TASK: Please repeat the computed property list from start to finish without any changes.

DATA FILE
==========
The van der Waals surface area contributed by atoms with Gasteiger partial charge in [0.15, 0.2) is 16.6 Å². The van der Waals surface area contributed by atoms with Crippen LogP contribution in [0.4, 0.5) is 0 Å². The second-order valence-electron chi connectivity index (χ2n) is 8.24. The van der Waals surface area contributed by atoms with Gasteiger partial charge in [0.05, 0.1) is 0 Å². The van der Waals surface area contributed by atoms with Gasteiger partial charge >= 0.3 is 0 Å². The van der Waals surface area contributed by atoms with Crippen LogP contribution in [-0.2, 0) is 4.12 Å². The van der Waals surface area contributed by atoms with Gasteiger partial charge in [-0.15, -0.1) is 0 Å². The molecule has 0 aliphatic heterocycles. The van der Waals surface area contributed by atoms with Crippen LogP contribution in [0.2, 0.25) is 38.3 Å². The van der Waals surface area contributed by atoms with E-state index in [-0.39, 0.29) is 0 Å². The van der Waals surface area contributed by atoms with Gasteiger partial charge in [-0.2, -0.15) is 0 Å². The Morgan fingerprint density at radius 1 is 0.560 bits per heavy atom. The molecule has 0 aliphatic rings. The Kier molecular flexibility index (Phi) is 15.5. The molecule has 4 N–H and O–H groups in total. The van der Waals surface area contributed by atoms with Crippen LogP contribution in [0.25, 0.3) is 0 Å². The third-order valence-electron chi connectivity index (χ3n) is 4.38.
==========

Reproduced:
The van der Waals surface area contributed by atoms with Gasteiger partial charge in [0.15, 0.2) is 16.6 Å². The van der Waals surface area contributed by atoms with Crippen LogP contribution in [0.4, 0.5) is 0 Å². The second-order valence-electron chi connectivity index (χ2n) is 8.24. The van der Waals surface area contributed by atoms with Gasteiger partial charge in [0.05, 0.1) is 0 Å². The van der Waals surface area contributed by atoms with Gasteiger partial charge >= 0.3 is 0 Å². The van der Waals surface area contributed by atoms with Crippen LogP contribution in [-0.2, 0) is 4.12 Å². The van der Waals surface area contributed by atoms with Gasteiger partial charge in [-0.15, -0.1) is 0 Å². The molecule has 0 aliphatic heterocycles. The van der Waals surface area contributed by atoms with Crippen LogP contribution in [0.2, 0.25) is 38.3 Å². The van der Waals surface area contributed by atoms with E-state index in [-0.39, 0.29) is 0 Å². The van der Waals surface area contributed by atoms with Gasteiger partial charge in [-0.2, -0.15) is 0 Å². The Morgan fingerprint density at radius 1 is 0.560 bits per heavy atom. The molecule has 0 aliphatic rings. The Kier molecular flexibility index (Phi) is 15.5. The molecule has 4 N–H and O–H groups in total. The van der Waals surface area contributed by atoms with Crippen LogP contribution in [0.25, 0.3) is 0 Å². The third-order valence-electron chi connectivity index (χ3n) is 4.38.